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In brief... 4 September 2015



Digital fast stream opens for applications

Applications opened for the civil service fast stream on Tuesday, including the Digital and Technology scheme. Those accepted on the programme undertake four six-month placements and a one-year role in various parts of the civil service, and can expect to see rapid promotion thereafter. “Roles range from content designer or user researcher to performance analyst or project delivery manager,’ says the page. “You could also work on digital policy or in digital communications, on GOV.UK Verify, or within the government’s technology transformation and ‘Government as a Platform’ programmes.” The closing date for applications is 2 November.

Pictured: GOV.UK Verify | licensed under Open Government Licence v3.0


Hull signs Civica deal

Hull City Council has named technology and BPO firm Civica as preferred bidder to take over the running of its Revenues and Benefits Service, which is responsible for paying housing benefit and collecting council tax, business rates and debts. The seven-year, £40m deal is expected to save the council £5m in savings – but Civica has pledged to avoid job cuts among the 214 staff who will transfer across from council employment, with council deputy leader Daren Hale promising: “There will be no redundancies either before or during this seven year partnership. The 214 staff are safeguarded throughout our deal with Civica.” The deal provides for Civica to establish a transactional processing centre in the city, improving its ability to offer similar services to other councils.


Freeman announces health app approval system

Three health agencies are to develop a process for giving official approval to health and care apps, life sciences minister George Freeman said on Thursday. “We need to continue to encourage patients and citizens to use new technologies to better manage their health, care and treatment,” he said, announcing that the National Institute for Health and Care Excellence (NICE), Public Health England and the Health and Social Care Information Centre will collaborate – under the auspices of the National Information Board – to “help citizens and professionals alike identify digital health applications that are effective and safe.”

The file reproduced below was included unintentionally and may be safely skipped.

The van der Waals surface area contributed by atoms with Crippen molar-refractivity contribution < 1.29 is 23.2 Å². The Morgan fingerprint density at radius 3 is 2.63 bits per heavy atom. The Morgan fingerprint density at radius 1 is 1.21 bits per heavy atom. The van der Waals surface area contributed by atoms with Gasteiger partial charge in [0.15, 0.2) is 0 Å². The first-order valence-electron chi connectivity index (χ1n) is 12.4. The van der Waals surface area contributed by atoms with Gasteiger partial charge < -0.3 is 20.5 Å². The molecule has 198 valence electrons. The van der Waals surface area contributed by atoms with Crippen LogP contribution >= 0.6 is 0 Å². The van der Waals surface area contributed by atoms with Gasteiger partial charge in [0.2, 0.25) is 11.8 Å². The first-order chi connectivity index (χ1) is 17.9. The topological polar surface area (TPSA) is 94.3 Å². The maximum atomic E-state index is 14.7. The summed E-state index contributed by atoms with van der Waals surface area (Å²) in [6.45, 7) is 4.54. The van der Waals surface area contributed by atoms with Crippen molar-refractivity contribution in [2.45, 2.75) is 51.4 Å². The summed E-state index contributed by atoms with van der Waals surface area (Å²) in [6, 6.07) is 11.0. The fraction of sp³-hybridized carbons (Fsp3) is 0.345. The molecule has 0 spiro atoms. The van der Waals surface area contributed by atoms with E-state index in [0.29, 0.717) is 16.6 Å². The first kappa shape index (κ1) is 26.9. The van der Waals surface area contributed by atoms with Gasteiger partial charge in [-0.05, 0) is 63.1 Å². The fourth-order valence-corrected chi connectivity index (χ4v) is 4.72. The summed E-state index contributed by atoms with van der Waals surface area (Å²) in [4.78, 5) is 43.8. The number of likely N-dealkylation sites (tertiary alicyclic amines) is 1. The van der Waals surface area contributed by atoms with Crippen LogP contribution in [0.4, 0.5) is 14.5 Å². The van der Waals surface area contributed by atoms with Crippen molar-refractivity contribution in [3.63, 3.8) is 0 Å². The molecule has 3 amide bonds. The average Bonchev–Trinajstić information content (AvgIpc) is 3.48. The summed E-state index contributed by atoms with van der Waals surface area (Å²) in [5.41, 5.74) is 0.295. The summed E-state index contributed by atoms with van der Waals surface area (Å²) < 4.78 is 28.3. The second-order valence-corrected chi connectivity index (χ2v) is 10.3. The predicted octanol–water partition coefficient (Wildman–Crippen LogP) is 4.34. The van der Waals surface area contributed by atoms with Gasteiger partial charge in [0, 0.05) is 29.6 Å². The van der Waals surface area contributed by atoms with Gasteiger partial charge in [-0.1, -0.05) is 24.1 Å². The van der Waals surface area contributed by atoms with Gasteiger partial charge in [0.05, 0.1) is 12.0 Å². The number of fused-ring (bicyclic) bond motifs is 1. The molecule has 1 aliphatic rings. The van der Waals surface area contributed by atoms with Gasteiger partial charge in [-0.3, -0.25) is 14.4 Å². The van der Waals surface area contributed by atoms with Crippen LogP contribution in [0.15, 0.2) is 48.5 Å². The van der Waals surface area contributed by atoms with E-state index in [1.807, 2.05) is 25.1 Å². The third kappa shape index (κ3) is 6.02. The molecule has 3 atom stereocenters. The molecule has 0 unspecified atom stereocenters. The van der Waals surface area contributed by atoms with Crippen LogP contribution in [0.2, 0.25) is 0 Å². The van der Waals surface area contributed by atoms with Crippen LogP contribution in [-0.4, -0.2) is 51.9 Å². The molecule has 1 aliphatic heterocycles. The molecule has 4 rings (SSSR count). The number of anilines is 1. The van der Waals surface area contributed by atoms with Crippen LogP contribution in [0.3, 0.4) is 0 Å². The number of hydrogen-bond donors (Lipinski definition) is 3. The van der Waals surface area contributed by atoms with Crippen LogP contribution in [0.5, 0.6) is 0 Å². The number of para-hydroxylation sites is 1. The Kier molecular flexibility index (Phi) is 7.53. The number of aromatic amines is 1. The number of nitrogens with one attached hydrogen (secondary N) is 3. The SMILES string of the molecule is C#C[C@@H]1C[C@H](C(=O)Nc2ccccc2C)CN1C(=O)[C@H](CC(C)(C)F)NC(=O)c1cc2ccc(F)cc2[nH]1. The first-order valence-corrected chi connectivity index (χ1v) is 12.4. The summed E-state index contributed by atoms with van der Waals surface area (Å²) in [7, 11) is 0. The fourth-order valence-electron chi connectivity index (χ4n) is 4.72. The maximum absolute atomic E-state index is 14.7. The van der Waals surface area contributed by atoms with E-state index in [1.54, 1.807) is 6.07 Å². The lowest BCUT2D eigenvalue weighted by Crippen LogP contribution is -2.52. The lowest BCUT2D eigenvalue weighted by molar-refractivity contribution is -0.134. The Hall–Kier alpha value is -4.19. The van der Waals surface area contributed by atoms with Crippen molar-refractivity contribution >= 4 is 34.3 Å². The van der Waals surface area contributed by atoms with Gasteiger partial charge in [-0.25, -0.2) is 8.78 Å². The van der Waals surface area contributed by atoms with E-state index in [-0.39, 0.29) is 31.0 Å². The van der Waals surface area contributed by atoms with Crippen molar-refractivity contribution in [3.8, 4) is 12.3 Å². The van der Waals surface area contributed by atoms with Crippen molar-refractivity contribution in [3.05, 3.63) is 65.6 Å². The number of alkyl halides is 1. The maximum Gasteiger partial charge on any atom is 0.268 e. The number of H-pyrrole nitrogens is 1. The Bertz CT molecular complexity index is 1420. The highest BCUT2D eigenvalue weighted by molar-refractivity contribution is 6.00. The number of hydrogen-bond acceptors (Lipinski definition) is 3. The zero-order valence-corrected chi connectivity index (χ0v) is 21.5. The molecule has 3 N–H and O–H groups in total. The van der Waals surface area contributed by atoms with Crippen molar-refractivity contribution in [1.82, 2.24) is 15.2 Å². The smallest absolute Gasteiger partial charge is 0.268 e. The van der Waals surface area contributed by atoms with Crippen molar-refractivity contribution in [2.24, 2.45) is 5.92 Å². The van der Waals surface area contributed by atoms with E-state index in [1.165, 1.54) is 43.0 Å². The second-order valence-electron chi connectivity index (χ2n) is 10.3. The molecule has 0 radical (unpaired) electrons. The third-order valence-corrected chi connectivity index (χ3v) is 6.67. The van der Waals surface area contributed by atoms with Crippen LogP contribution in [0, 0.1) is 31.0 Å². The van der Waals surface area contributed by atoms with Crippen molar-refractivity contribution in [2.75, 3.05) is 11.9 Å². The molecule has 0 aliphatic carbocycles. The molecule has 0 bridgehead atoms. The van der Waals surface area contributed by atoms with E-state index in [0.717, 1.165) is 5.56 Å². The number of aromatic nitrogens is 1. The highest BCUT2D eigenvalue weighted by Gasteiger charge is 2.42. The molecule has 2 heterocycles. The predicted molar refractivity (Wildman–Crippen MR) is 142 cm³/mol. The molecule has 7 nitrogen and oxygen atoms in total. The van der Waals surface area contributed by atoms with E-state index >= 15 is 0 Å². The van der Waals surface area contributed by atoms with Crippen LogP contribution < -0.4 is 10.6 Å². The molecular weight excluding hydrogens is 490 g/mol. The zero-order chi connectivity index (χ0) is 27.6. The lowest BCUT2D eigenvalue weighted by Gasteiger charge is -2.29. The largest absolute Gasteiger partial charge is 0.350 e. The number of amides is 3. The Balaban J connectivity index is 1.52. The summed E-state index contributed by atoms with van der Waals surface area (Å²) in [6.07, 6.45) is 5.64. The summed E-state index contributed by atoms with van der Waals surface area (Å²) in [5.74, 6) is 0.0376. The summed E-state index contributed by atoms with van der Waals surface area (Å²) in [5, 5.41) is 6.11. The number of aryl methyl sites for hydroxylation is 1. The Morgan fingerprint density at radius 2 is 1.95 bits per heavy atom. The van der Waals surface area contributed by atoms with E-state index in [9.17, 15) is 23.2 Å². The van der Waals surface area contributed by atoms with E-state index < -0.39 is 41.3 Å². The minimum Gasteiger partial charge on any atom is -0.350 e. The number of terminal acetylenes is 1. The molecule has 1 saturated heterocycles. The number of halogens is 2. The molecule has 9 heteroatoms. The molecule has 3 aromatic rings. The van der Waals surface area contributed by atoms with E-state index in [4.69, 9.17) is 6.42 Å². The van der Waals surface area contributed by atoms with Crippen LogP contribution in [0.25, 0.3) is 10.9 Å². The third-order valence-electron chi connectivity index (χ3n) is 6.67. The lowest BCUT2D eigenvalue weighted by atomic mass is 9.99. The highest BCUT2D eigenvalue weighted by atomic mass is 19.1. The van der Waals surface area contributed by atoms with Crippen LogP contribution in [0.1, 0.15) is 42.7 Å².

Freeman’s speech followed one by health secretary Jeremy Hunt, in which Hunt announced that within 12 months all patients should be able to access their own GP electronic records, and by end of 2018 all doctors and nurses across England should have access to “the most up to date lifesaving information” on any patient held by GP surgeries, ambulance services and A&E departments.


Government releases tranche of IP addresses

The government has successfully released a block of IP addresses, whetting its appetite for future sales. In a blog published on Wednesday Hadley Beeman, a senior technical advisor to the government’s chief technology officer, announced that a project launched earlier this year has released a set of addresses held by the Department of Work and Pensions. The DWP holds “a class A block of IPv4 addresses, much of which they used in their internal networks. Following some planning, we released 40 of the 256 class B blocks without disruption to any key services,” she said. “There was significant demand for the addresses, confirming our hypothesis that others might find them useful. We also found that market interest for those 40 class Bs did cover the work we had to do, plus a tidy profit”. Beeman concluded that “We think there may be more opportunities like this, and will continue to investigate further sales of IP addresses.”


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